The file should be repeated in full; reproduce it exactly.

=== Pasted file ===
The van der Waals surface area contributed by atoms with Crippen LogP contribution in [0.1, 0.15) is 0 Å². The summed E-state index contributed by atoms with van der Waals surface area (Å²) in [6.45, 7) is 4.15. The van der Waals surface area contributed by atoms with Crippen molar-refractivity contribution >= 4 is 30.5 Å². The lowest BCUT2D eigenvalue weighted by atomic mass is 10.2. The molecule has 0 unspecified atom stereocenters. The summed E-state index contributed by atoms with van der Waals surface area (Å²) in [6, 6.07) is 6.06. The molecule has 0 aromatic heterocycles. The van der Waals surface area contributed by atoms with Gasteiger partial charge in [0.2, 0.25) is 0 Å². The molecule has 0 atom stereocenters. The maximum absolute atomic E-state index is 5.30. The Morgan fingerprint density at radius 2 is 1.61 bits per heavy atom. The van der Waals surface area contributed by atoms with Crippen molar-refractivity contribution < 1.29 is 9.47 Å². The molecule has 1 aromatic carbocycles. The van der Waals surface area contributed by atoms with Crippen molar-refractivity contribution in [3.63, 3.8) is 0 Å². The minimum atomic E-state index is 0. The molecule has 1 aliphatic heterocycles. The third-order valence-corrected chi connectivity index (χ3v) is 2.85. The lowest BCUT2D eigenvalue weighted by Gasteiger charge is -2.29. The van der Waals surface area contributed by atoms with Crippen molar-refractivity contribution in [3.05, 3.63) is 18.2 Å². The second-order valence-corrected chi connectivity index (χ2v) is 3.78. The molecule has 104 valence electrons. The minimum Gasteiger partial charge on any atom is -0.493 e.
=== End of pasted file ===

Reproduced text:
The van der Waals surface area contributed by atoms with Crippen LogP contribution in [0.1, 0.15) is 0 Å². The summed E-state index contributed by atoms with van der Waals surface area (Å²) in [6.45, 7) is 4.15. The van der Waals surface area contributed by atoms with Crippen molar-refractivity contribution >= 4 is 30.5 Å². The lowest BCUT2D eigenvalue weighted by atomic mass is 10.2. The molecule has 0 unspecified atom stereocenters. The summed E-state index contributed by atoms with van der Waals surface area (Å²) in [6, 6.07) is 6.06. The molecule has 0 aromatic heterocycles. The van der Waals surface area contributed by atoms with Gasteiger partial charge in [0.2, 0.25) is 0 Å². The molecule has 0 atom stereocenters. The maximum absolute atomic E-state index is 5.30. The Morgan fingerprint density at radius 2 is 1.61 bits per heavy atom. The van der Waals surface area contributed by atoms with Crippen molar-refractivity contribution < 1.29 is 9.47 Å². The molecule has 1 aromatic carbocycles. The van der Waals surface area contributed by atoms with Crippen molar-refractivity contribution in [3.63, 3.8) is 0 Å². The minimum atomic E-state index is 0. The molecule has 1 aliphatic heterocycles. The third-order valence-corrected chi connectivity index (χ3v) is 2.85. The lowest BCUT2D eigenvalue weighted by Gasteiger charge is -2.29. The van der Waals surface area contributed by atoms with Crippen molar-refractivity contribution in [3.05, 3.63) is 18.2 Å². The second-order valence-corrected chi connectivity index (χ2v) is 3.78. The molecule has 104 valence electrons. The minimum Gasteiger partial charge on any atom is -0.493 e.